The Hennepin County Board and top Hennepin Healthcare officials met Thursday to renew discussions about a possible merger between their Minneapolis hospital, HCMC, and the North Memorial health system.

The talks are in a very preliminary stage, with no timeline for a decision, said County Board Chairwoman Marion Greene. Because “competitive” information was discussed at the meeting, Hennepin Healthcare Board Chairwoman Dr. Sheila Riggs declined to comment.

“The intent of the meeting was to have a more full beginning of a conversation,” said Riggs. “Any and every health system is always looking at a range of opportunities … and the possibility of collaboration. We don’t want to signal anything.”

The merger talks were held in a closed meeting, but the Star Tribune obtained a 15-page report about the proposal earlier this week.

The parties are drafting a letter of intent to negotiate a collaboration, which could range from a partnership between Hennepin Healthcare and North Memorial to a full merger, according to the report.

The two parties briefly discussed the topic late last year, said Greene. The new push comes as Hennepin Healthcare, which operates HCMC and a network of neighborhood clinics, has posted two years of operating losses and against a backdrop of mergers among Minnesota hospitals. The timing of the talks is not related to the recent resignation of Hennepin Healthcare’s chief executive, Dr. Jon Pryor, Greene said.

If a merger takes place, it would bring together two large urban emergency departments, while adding an outer-ring suburban hospital in Maple Grove. Hennepin Healthcare has been investing in new facilities to attract downtown workers and privately insured patients. North Memorial owns Maple Grove Hospital and 25 clinics. Both serve a large number of patients covered by the government programs Medicare and Medicaid, which typically pay hospitals and clinics less than private insurers do.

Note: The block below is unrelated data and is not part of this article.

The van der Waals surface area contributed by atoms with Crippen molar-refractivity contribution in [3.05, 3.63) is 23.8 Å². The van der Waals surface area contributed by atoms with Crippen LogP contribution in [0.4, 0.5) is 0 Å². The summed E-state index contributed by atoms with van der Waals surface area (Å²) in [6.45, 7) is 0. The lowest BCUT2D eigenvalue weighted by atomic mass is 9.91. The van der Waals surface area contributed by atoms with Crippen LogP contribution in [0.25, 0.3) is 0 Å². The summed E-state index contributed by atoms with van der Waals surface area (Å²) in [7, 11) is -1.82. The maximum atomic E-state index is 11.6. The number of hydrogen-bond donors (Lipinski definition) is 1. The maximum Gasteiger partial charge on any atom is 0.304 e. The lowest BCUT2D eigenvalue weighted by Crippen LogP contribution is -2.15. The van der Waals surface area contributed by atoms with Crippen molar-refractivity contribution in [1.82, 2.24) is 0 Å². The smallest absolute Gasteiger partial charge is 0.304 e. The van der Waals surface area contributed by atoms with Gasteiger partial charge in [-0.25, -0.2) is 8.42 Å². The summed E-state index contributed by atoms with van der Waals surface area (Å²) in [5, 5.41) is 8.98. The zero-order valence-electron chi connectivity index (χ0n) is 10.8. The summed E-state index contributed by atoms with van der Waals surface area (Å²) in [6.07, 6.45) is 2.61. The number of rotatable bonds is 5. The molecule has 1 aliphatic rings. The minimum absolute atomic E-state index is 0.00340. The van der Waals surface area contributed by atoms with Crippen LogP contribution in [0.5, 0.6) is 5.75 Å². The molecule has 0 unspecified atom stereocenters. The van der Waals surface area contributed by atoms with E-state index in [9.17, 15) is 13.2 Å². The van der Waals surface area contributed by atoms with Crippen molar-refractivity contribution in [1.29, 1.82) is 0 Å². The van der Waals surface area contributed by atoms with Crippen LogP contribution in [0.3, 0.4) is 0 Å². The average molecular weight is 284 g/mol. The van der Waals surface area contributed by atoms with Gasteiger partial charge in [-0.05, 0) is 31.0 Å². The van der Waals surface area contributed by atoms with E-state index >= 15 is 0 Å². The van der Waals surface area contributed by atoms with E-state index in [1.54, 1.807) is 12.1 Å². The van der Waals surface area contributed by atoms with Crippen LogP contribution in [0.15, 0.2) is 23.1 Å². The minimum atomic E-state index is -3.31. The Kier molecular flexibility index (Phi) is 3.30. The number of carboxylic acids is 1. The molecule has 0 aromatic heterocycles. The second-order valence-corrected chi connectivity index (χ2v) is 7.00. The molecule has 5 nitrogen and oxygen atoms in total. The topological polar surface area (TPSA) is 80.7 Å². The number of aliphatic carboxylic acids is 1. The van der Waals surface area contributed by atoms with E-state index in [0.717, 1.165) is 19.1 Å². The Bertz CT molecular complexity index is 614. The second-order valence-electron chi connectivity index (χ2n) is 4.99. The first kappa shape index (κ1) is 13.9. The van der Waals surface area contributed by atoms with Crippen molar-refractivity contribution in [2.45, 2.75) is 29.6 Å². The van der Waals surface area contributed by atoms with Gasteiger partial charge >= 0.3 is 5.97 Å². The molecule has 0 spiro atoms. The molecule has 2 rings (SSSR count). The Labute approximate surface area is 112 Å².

State hospital reports show that Hennepin Healthcare lost $49 million on operations in 2016 and $29 million in 2017. The County Board report showed that its financial performance improved in 2018.

During an open portion of the meeting, Hennepin Healthcare staff presented an operations update, including successes in decreasing inpatient sepsis mortality, a key measure of hospital quality, and improvements in chronic disease management and preventive health screening.

Goals for 2019 include a reduction in readmissions and reducing employee injury due to workplace violence, a trend that’s become a nationwide issue, said Lori Johnson, vice president of performance improvement service and safety at HCMC.

Several commissioners expressed concern after learning that Hennepin Healthcare received a one-star patient rating from the federal agency that runs Medicare and Medicaid, the lowest in a five-star system. Metrics used in the rating include mortality, readmission, safety of care, patient experience, efficient use of imaging and effectiveness of care.

Dr. Dan Hoody said the rating has some methodology flaws, which are being challenged by several hospital and medical college associations. Hennepin Healthcare has never had a one-star rating, he said.

Hennepin Healthcare’s interim chief executive, Dr. John Cumming, said HCMC is one of the top-performing trauma centers out of the 450 centers in the United States, according to benchmark data supplied by the American College of Surgeons. Another staff member told the board that patient experience, compared to other medical facilities across the county, had improved significantly in 2018. “Do we have an opportunity for improvement? Absolutely,” said Cumming.

Hennepin Healthcare has also undertaken a set of ambitious efforts to improve community health, said Amy Harris-Overby, the hospital system’s population health program director. Language interpreters received training to achieve better results with mentally ill patients from immigrant communities. Homeless patients were given additional assistance during their discharge from the hospital and clinics, she said.

Staff also held listening sessions with black and American Indian women to better understand prenatal and delivery experiences, and to improve cultural awareness and reduce racial disparities in medical outcomes, she said.

HCMC has long engaged different communities to serve them better, said Greene.